Written by Guitar Chalk Editorial
WHY TAKE OUR WORD FOR IT? Guitar Chalk makes gear recommendations based on the opinions and experience of actual guitar players who have spent time using the gear at hand.
2: Ernie Ball Skinny Top and Heavy Bottom
3: D'Addario Nickel Wound Electric Guitar Strings
4: Ernie Ball Power Slinky Electric Strings
5: GHS Medium Boomers (nickel-plated)
POLYWEB coating means they'll last a lot longer. Tone sounds smooth, yet chimey with a lot of sustain. Great on both clean and dirty tones.
Custom gauge gives you three light, unwound top strings and heavier bottom-three strings. Great for rock players specifically.
The nickel wound design gives off a warm tone, similar to the Ernie Ball set. Open chords sound especially good.
Perfect for rhythm rock players. Heavier gauge provides a thicker tone. Great price point.
Popular with the pros and often with fans of classic rock. A little edgier with some brightness that lead players appreciate.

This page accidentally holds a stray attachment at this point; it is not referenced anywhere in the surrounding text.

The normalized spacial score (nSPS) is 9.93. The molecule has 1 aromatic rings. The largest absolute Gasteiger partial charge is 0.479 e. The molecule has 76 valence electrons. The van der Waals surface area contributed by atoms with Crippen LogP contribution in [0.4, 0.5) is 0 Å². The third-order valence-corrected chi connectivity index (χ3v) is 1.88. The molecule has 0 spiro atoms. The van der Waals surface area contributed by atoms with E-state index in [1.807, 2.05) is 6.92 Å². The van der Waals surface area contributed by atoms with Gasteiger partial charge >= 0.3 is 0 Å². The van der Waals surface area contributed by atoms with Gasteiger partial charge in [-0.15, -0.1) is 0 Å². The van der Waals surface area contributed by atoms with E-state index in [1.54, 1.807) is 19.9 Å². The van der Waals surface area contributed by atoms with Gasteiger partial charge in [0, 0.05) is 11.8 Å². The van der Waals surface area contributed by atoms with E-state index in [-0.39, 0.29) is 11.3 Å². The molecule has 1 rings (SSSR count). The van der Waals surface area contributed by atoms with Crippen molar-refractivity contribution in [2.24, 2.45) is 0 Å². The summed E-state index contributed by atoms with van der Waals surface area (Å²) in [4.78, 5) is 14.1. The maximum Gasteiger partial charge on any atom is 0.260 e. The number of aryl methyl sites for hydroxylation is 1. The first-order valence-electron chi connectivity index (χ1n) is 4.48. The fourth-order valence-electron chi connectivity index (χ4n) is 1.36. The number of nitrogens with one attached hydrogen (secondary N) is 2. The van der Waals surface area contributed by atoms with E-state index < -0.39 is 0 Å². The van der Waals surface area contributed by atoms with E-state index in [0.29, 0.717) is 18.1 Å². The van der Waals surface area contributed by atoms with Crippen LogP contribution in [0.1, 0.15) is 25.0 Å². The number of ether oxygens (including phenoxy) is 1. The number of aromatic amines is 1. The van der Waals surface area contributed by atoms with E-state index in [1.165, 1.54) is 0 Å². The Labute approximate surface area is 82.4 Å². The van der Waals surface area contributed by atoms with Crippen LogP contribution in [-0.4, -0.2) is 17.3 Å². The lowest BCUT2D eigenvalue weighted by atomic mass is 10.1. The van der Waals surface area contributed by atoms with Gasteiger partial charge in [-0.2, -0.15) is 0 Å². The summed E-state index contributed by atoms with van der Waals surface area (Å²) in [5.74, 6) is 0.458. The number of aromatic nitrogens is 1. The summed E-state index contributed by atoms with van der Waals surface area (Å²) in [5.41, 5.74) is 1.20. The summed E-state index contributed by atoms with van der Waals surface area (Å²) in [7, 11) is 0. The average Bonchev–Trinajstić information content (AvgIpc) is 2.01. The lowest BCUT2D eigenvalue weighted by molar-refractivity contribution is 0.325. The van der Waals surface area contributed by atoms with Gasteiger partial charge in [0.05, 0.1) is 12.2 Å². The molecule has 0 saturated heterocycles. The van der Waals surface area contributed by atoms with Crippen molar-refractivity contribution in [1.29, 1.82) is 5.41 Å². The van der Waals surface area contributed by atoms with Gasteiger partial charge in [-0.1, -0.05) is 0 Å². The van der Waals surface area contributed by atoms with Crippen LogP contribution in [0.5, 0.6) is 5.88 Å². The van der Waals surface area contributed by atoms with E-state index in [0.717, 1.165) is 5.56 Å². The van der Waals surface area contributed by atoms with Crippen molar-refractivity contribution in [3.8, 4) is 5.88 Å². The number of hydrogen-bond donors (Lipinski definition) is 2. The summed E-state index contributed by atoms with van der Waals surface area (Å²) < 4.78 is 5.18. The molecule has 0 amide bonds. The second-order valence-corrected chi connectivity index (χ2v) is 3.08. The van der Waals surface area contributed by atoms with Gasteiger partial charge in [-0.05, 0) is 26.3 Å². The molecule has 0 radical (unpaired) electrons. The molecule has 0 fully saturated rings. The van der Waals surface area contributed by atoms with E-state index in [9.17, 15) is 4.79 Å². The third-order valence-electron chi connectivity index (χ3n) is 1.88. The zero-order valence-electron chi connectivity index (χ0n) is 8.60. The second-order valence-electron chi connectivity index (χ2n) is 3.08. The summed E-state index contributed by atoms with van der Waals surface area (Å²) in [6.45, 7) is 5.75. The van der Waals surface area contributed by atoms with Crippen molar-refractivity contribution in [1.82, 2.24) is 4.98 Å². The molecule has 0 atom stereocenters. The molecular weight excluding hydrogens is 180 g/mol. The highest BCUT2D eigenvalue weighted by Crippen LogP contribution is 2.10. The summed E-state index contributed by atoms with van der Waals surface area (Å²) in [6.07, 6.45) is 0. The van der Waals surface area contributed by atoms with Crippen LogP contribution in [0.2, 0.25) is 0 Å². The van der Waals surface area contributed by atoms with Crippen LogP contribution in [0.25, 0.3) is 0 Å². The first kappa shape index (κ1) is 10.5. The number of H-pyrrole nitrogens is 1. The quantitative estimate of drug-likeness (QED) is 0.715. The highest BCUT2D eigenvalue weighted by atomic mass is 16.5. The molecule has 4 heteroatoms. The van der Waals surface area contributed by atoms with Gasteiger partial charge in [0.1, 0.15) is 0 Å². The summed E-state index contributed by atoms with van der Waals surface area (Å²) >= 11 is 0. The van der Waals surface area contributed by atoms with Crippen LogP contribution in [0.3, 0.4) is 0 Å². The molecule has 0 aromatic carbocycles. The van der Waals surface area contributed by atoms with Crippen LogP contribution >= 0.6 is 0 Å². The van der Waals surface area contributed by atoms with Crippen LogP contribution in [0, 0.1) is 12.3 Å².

No coating. Sweat kills 'em
Too expensive for uncoated strings
The additional cost pays for itself in the lifespan of the strings. Elixirs also give you a noticeable tone quality bump.
Without having to pay the expense of a custom set, Ernie Ball gets you a string set perfect for melding rhythm and lead rock guitar duties.
A great strumming string, especially for players who like to use a lot of clean tones or modulation effects.
A heavier set that pairs well with distortion and plays with plenty of thickness on the low end.
This set feels more at home in a lead guitarist role, with especially prominent highs and good response/sustain on the upper register.
10 - 46
10 - 52
10 - 46
11 - 48
12 - 52
Guitar String Sets Considered
Actual Musicians Consulted
Customer Reviews Considered
Electric Guitar Strings vs Acoustic
Electric guitar strings are often lighter and wound with different material than acoustic guitar strings. Variations between the two types of strings occur in primarily three categories:
- Type of raw materials used
- Type of winding
- Core type
The simplest distinction is in the raw materials. Electric guitar strings are most often a combination of steel and nickel, while acoustic guitar strings are usually a bronze alloy or phosphor bronze.